18. 614 IEEE TRANSACTIONS ON DEVICE AND MATERIALS RELIABILITY, VOL. 4, NO. 4, DECEMBER 2004 Spray Cooling Using Multiple Nozzles: Visualization

    E-print Network

    Kim, Jungho

    -temperature boiling point dielectric liquid compatible with electronics (e.g., fluorocarbons) is an attractive option transfer rates much higher than can be attained in pool boiling (typical CHF for pool boiling of FC-72 is W

  19. Condensing Heat Exchangers Optimize Steam Boilers 

    E-print Network

    Sullivan, B.; Sullivan, P. A.

    1983-01-01

    The development of fluorocarbon resin covered tubes has advanced to the point where full scale marketing in connection with condensing heat exchangers has begun. Field installations show simple paybacks of one to one and a half years with resulting...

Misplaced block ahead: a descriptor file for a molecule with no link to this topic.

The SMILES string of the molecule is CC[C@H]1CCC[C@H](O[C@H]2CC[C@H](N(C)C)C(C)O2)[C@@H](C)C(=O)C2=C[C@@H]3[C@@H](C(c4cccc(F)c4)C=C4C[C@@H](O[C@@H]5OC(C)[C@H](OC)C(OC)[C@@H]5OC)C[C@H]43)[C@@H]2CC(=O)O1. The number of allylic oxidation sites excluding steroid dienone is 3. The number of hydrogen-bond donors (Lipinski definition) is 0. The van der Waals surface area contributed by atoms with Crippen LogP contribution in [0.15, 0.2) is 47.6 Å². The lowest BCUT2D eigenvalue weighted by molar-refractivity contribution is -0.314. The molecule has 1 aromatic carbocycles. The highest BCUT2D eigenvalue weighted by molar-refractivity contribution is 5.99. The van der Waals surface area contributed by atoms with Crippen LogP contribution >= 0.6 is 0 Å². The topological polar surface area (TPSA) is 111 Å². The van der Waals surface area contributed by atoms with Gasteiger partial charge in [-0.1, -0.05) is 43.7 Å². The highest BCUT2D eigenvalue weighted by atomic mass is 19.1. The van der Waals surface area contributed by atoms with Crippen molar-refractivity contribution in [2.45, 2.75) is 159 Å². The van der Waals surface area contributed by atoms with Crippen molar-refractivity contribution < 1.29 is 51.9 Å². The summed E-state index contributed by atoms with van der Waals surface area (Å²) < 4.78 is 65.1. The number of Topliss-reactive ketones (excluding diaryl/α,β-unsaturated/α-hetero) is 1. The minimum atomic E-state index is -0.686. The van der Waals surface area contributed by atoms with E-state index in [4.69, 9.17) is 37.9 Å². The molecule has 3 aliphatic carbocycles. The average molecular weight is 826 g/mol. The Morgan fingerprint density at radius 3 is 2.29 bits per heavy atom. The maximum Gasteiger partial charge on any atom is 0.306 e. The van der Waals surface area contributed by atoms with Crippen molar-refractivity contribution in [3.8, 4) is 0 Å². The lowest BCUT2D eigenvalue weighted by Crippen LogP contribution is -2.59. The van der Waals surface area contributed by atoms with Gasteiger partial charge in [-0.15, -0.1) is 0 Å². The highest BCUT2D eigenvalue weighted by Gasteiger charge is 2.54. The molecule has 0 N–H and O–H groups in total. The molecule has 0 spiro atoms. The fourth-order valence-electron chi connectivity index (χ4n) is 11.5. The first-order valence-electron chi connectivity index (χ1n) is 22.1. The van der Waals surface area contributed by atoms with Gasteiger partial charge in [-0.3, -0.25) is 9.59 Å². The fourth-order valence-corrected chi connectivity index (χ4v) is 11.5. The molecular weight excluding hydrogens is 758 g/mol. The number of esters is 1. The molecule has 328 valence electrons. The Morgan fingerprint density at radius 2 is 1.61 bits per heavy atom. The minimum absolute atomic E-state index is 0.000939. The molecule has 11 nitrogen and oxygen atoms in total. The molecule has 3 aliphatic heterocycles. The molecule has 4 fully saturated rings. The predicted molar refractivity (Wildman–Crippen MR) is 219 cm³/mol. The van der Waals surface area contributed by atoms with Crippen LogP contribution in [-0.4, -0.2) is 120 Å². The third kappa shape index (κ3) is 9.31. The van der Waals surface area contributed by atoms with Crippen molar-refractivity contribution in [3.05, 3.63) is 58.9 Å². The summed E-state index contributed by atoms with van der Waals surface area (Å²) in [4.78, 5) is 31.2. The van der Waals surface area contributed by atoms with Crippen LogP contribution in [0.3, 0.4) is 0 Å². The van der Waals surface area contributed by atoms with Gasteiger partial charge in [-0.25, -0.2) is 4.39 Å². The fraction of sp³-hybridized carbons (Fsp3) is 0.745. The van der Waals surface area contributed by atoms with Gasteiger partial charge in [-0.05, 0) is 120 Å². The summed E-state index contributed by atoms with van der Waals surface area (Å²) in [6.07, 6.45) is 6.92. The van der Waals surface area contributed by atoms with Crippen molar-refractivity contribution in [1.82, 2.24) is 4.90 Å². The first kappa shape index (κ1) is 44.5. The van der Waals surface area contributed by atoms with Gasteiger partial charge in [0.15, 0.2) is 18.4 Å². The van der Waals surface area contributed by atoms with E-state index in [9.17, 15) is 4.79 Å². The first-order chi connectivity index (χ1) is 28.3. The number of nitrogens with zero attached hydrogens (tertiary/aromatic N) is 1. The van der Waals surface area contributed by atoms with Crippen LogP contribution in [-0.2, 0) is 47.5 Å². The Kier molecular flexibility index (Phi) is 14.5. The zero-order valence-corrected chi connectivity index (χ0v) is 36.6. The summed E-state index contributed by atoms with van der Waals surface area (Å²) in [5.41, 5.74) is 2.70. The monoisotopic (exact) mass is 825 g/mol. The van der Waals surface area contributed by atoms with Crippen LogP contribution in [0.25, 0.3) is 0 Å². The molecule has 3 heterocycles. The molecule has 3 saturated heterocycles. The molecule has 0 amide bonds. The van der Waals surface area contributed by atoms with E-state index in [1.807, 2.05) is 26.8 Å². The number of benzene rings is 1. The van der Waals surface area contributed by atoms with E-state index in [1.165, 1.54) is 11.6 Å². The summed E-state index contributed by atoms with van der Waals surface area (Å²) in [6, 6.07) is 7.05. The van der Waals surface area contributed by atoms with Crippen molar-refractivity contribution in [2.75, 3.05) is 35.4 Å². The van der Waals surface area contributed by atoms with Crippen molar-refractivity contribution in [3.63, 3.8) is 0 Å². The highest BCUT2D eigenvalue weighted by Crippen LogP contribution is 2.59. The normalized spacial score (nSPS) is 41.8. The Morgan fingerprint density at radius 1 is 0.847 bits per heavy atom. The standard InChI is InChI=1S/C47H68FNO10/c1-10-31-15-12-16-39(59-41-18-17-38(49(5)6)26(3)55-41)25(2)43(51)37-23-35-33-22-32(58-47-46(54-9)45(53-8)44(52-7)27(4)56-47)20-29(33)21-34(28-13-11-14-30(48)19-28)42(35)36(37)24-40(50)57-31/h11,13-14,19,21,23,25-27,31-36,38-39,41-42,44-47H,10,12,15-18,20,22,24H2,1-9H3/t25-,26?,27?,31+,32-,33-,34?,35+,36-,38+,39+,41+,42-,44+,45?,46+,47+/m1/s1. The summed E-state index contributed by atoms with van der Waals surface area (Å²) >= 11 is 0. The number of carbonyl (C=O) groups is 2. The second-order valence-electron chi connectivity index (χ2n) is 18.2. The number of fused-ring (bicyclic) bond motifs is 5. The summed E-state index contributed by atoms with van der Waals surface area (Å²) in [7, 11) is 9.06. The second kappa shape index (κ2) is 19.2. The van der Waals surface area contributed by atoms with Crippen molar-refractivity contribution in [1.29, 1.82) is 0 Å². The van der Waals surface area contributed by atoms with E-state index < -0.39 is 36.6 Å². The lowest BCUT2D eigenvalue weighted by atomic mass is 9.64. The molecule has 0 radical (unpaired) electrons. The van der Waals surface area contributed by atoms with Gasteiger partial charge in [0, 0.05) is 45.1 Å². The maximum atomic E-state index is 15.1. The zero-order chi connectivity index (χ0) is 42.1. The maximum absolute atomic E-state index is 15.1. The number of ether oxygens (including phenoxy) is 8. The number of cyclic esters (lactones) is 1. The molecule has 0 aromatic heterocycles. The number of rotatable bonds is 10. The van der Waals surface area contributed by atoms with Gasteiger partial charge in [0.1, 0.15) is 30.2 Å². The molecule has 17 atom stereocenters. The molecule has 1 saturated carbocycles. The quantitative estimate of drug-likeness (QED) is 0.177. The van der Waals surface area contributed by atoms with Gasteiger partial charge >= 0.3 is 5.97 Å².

20. Long-lasting solid-polymer electrolytic hygrometer

    NASA Technical Reports Server (NTRS)

    Lawson, D. D.

    1978-01-01

    Device consists of hollow tube node of oxidation-resistant sulfonated fluorocarbon polymer. Tube absorbs moisture from air passing across inner and outer surfaces, causing change in polymer conductance. Change is related to change in water content in gas sample.

  1. Origin, evolution, and control of sidewall line edge roughness transfer during plasma etching

    E-print Network

    Rasgon, Stacy A., 1974-

    2005-01-01

    (cont.) micromasking. Porous films seem especially prone, perhaps due to polymer diffusion into the pore structure. Control of polymerization during the etch through the use of lower-polymerizing fluorocarbons or the ...

  2. 46 CFR 128.410 - Ship's service refrigeration systems.